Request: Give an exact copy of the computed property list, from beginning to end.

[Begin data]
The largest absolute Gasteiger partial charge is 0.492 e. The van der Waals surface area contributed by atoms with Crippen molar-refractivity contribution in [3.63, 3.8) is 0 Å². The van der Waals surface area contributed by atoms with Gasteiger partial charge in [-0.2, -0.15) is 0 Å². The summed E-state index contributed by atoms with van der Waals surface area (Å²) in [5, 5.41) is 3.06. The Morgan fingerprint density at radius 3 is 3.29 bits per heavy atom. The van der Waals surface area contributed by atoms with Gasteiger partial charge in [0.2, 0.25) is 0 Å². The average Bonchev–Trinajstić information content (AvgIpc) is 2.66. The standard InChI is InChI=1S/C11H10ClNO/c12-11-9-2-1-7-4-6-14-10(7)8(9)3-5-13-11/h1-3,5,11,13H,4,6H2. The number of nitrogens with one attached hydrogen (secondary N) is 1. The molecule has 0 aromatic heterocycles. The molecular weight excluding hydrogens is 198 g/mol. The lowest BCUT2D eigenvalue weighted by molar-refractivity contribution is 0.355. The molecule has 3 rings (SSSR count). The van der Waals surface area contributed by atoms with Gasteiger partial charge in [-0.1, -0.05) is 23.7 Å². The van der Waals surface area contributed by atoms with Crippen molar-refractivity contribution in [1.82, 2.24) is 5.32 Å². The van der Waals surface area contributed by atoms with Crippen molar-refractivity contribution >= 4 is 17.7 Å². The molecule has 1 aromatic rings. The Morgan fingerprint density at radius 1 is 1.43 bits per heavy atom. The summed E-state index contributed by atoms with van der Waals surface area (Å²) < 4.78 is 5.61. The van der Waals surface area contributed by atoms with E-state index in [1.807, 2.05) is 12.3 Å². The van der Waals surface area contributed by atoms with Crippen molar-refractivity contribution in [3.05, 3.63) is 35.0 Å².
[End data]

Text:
The largest absolute Gasteiger partial charge is 0.492 e. The van der Waals surface area contributed by atoms with Crippen molar-refractivity contribution in [3.63, 3.8) is 0 Å². The van der Waals surface area contributed by atoms with Gasteiger partial charge in [-0.2, -0.15) is 0 Å². The summed E-state index contributed by atoms with van der Waals surface area (Å²) in [5, 5.41) is 3.06. The Morgan fingerprint density at radius 3 is 3.29 bits per heavy atom. The van der Waals surface area contributed by atoms with Gasteiger partial charge in [0.2, 0.25) is 0 Å². The average Bonchev–Trinajstić information content (AvgIpc) is 2.66. The standard InChI is InChI=1S/C11H10ClNO/c12-11-9-2-1-7-4-6-14-10(7)8(9)3-5-13-11/h1-3,5,11,13H,4,6H2. The number of nitrogens with one attached hydrogen (secondary N) is 1. The molecule has 0 aromatic heterocycles. The molecular weight excluding hydrogens is 198 g/mol. The lowest BCUT2D eigenvalue weighted by molar-refractivity contribution is 0.355. The molecule has 3 rings (SSSR count). The van der Waals surface area contributed by atoms with Gasteiger partial charge in [-0.1, -0.05) is 23.7 Å². The van der Waals surface area contributed by atoms with Crippen molar-refractivity contribution in [1.82, 2.24) is 5.32 Å². The van der Waals surface area contributed by atoms with Crippen molar-refractivity contribution >= 4 is 17.7 Å². The molecule has 1 aromatic rings. The Morgan fingerprint density at radius 1 is 1.43 bits per heavy atom. The summed E-state index contributed by atoms with van der Waals surface area (Å²) < 4.78 is 5.61. The van der Waals surface area contributed by atoms with E-state index in [1.807, 2.05) is 12.3 Å². The van der Waals surface area contributed by atoms with Crippen molar-refractivity contribution in [3.05, 3.63) is 35.0 Å².